One of the most popular South Indian curries! Sunday brunches are meant for onion sambar accompanied by baby potato roast or taro root roast, a marriage made in culinary heaven! Simple to make, everyone in our family loves this!
4mediumTaro rootTry to get uniformly sized ones, and not too big ones
1tbspSaltreduce if you're not too fond of salt, my food tends to be saltier
1tbspchili powderreduce or replace with Kashmiri chili powder which is more color and less heat
1tspMustard seedsFor seasoning/tempering
Cook the taro root till it's fork-tender, but not overcooked. I pressure cook it in steam (meaning there's no water added) for about 8 minutes, the same time it takes to cook white rice. I keep rice in the bottom of the cooker, put a plate on it, and keep the taro on the plate. If cooking in microwave, you might have to cook it in water, and check every few minutes to make sure it's not overcooked.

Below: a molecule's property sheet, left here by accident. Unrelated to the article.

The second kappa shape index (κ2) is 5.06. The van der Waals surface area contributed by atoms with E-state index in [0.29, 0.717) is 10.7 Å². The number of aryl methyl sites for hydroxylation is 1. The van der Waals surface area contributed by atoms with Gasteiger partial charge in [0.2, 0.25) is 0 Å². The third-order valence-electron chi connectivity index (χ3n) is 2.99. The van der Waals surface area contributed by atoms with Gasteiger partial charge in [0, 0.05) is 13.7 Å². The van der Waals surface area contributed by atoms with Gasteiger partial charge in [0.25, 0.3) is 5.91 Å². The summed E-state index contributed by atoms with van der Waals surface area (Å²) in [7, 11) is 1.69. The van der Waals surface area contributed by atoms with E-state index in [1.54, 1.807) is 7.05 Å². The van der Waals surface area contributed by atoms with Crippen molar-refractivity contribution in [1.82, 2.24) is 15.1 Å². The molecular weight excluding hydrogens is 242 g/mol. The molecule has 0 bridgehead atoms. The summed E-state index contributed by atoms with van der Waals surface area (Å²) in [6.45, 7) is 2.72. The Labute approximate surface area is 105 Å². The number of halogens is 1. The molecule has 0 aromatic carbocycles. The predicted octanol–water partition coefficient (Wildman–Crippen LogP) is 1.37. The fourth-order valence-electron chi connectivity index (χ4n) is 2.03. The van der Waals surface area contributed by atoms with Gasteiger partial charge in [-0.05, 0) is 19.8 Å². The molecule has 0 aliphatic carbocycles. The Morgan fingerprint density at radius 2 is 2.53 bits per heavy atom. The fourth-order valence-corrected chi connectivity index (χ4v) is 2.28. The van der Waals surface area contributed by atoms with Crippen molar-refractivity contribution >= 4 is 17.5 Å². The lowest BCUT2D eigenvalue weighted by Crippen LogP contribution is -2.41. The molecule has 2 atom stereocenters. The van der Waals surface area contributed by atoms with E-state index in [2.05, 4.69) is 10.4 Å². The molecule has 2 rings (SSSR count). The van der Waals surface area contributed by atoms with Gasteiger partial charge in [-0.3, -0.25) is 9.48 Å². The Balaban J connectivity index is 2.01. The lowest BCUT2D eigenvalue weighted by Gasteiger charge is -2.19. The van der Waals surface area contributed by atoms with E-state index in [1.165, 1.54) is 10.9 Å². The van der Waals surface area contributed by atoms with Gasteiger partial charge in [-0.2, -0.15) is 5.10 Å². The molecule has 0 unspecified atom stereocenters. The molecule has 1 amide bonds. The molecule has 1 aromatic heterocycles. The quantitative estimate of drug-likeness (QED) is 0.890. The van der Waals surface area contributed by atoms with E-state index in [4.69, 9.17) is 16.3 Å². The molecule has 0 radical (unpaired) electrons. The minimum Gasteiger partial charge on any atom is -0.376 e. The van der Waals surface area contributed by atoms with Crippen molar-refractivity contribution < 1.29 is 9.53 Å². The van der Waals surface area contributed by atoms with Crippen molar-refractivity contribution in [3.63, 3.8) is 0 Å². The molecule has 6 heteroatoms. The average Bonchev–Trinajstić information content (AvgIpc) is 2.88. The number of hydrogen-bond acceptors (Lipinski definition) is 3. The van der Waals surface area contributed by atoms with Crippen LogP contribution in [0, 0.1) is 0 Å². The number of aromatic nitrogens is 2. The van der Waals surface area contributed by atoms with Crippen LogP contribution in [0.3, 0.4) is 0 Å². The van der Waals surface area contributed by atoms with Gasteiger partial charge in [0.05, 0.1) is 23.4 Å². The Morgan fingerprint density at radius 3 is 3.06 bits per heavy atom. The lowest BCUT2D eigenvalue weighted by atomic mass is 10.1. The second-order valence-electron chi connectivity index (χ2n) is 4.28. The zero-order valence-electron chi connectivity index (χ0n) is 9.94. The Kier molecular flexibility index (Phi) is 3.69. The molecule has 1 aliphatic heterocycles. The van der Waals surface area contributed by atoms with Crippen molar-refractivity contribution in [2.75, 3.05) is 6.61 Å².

After they cool, peel them, and chop into small pieces
Add the salt, chili powder, curry leaves, and hing, and a few drops of oil and mix with a spoon or shake with a lid on, to evenly coat the taro pieces with the spices
Heat oil in a kadai/vaanali, and splutter the mustard seeds
Add the taro mixture, and fry on low to medium heat, turning every few minutes so they crisp evenly. About 8 minutes
Take off the heat. Serve with rice, any dal/sambar, or rasam
Taro is a root vegetable, (colocasia esculenta) and is easily found in Indian grocery stores. They're not the prettiest to look at, but are a considered healthy.
Taro contains three times as much fiber as a potato, is a great source of potassium and is a low glycemic index food. It's also is very easy to digest. The glycemic index measures how your blood sugar levels rise after you eat carbohydrates.
I love how the leaves of this plant look.
Taro is cooked and a staple in many parts of the globe, and is the basis for the famous staple poi made in Hawaii.
Traditionally, after coating with spices, the taro pieces would be deep fried in batches. That's an unbeatably good recipe, but in the interest of health, I shallow fry all of them in one batch, and with much much less oil.
If you are making in a large quantity, a wide and flat pan, not a curved one, would work best, so they don't crowd and get mushy.
This dish goes amazingly well with any south indian sambar/rasam, more kuzhambu (kadhi), dal, kootu, yogurt rice, you name it!